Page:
Wolfram Alpha:
Search by keyword:
Astronomy
Chemistry
Classical Physics
Climate Change
Cosmology
Finance and Accounting
Game Theory
General Relativity
Lagrangian and Hamiltonian Mechanics
Macroeconomics
Mathematics
Microeconomics
Particle Physics
Probability and Statistics
Programming and Computer Science
Quantum Computing
Quantum Field Theory
Quantum Mechanics
Semiconductor Reliability
Solid State Electronics
Special Relativity
Statistical Mechanics
String Theory
Superconductivity
Supersymmetry (SUSY) and Grand Unified Theory (GUT)
The Standard Model
Topology
Units, Constants and Useful Formulas
World Lines Refresher
---------------------
Consider the LIGHT CONE in 2D.
Light-like (LL): dτ^{2} = dt^{2} - dx^{2}/c^{2} = 0 dt/dx = 1 ∴ v = c
Time-like (TL): dτ^{2} = dt^{2} - dx^{2}/c^{2} > 0 dt/dx > 1 ∴ v < c
^{ } = g_{μν}dx^{μ}dx^{ν}
^{ } = g_{00}(dx^{0})^{2} + g_{11}(dx^{1})^{2} + g_{22}(dx^{2})^{2}
+ g_{33}(dx^{3})^{2}
- -
_{ } | dt |
Where g_{μν} is of the form +--- and dx^{μ} = | dx/c |
_{ } | dy/c |
_{ } | dz/c |
- -
Space-like (SL): dτ^{2} = dt^{2} - dx^{2}/c^{2} < 0 dt/dx < 1 ∴ v > c
The space-like case is often written as:
ds^{2} = -c^{2}dτ^{2}
^{ } = -c^{2}dt^{2} + dx^{2}
^{ } = -g_{μν}dx^{μ}dx^{ν}
- -
_{ } | cdt |
Where dx^{μ} = | dx |
_{ } | dy |
_{ } | dz |
- -
The proper distance, ds, is analogous to proper time. The
difference is that the proper distance is defined between
two spacelike-separated events (or along a spacelike path),
while the proper time is defined between two timelike
separated events (or along a timelike path).
Consider the world-line for a single point particle (no
PE terms).
Classical Action
----------------
A = ∫dt (1/2)m(dx/dt)^{2}
Relativistic Action
--------------------
World lines are always time-like (TL) curves in spacetime.
We would like to make the value of the action independent
of the parameter chosen to calculate it (the coordinate
time, t). For this purpose we choose τ (the proper
time) since all Lorentz observers agree on its value.
This process is referred to as 'parameterization of the
world line'. Starting with:
dτ = √(g_{μν}dx^{μ}dx^{ν})
We can write this as:
dτ = √(g_{μν}(dx^{μ}/dτ)(dx^{ν}/dτ))dt
Let's postulate that the action is:
A = -mc∫dτ
= -mc∫√(g_{μν}(dx^{μ}/dτ)(dx^{ν}/dτ))dτ
So L = (g_{μν}(dx^{μ}/dτ)(dx^{ν}/dτ))
Equations of Motion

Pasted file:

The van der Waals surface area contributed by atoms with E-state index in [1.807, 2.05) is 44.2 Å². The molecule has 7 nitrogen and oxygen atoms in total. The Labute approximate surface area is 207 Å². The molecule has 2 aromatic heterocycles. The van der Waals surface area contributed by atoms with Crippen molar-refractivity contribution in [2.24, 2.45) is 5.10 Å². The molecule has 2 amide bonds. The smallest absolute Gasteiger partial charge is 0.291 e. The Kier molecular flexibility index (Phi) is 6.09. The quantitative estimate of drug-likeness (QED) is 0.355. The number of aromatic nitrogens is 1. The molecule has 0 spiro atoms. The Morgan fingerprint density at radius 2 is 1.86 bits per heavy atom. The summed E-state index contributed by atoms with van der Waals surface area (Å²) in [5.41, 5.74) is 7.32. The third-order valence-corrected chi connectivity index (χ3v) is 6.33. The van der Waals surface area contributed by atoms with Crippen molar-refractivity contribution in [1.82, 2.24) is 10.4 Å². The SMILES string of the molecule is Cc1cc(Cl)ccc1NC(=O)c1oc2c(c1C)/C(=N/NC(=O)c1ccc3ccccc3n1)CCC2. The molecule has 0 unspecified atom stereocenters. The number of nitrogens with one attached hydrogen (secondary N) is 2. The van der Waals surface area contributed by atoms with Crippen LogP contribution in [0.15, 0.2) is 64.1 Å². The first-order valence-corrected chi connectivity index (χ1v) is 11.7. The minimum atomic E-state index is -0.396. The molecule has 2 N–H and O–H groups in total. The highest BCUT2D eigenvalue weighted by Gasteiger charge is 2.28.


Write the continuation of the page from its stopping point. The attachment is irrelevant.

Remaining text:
-------------------
At this point we could apply the Euler-Lagrange equation
to derive the equations of motion. If we did this we
would get the geodesic equation from GR:
d^{2}x/dτ^{2} = Γ_{σρ}^{μ}(dx^{μ}/dτ)(dx^{ν}/dτ) where Γ ~ ∂g
However, we can get at these equations in an easier way
by continung with our earlier postulate.
For flat space we get:
- - - -
^{ } | 1 || cdt |
dτ^{2} = | -1 || dx | = c^{2}dt^{2} - dx^{2} - dy^{2} - dz^{2}
^{ } | -1 || dy |
^{ } | -1 || dz |
- - - -
Therefore, in one spatial dimension we get:
dτ = √(c^{2}dt^{2} - dx^{2})
= √(c^{2}dt^{2}(1 - dx^{2}/c^{2}dt^{2})
= cdt√((1 - dx^{2}/c^{2}dt^{2})
= cdt√((1 - v^{2}/c^{2})
Therefore, the action is:
A = -mc^{2}∫dt √((1 - v^{2}/c^{2})
Thus,
L = -mc^{2}(1 - v^{2}/2c^{2})
= -mc^{2} + (1/2)mv^{2} for v << c
For Rindler space we get:
- -
_{ } | (1 + 2U) 0 0 0 |
dτ^{2} = | 0 -1 0 0 |∂x^{μ}∂x^{ν}
_{ } | 0 0 -1 0 |
_{ } | 0 0 0 -1 |
- -
Therefore,
dτ^{2} = (1 + 2U/c^{2})dt^{2} - dx^{2}/c^{2}
A = -mc^{2}∫√((1 + 2U/c^{2})dt^{2}/dt^{2} - (1/c^{2})dx^{2}/dt^{2}) dt
^{ }.
= -mc^{2}∫√((1 + 2U/c^{2}) - x^{2}/c^{2}) dt
^{ }.
= -mc^{2}√(1 + (1/c^{2})(2U - x^{2}))
^{ }.
= -mc^{2}(1 + (1/2c^{2})(2U) - x^{2})
.
= -mc^{2} - mU + mx^{2}/2
Where U = -MG/x
Quantum Mechanics
-----------------
For the classical point particle:
S = ∫ exp(i∫dt (∂x/∂t)^{2})
Path integrals in this form are referred to as functional.
Functionals are very difficult to solve but there is a
'trick' that can be used to help simplify matters. The
'trick' is called ANALYTICAL CONTINUATION and involves
'continuing' the integral to an imaginary time variable
called a WICK ROTATION. This makes the integral more like
that seen in statistical mechanics. The Wick rotation
involves the substitution t = -it.
i∫dt (∂x/∂t)^{2} => i(-i)∫dt (1/-i)^{2}(∂x/∂t)^{2}
= -∫dt (∂x/∂t)^{2}
So that S becomes,
S = ∫ exp(-∫dt (∂x/∂t)^{2})
The negative exponential now has the effect of suppressing
the contribution due to 'wild' trajectories. This integral
is referred to as a PALEYâ€“WIENER integral with solutions of
the form F(s,s).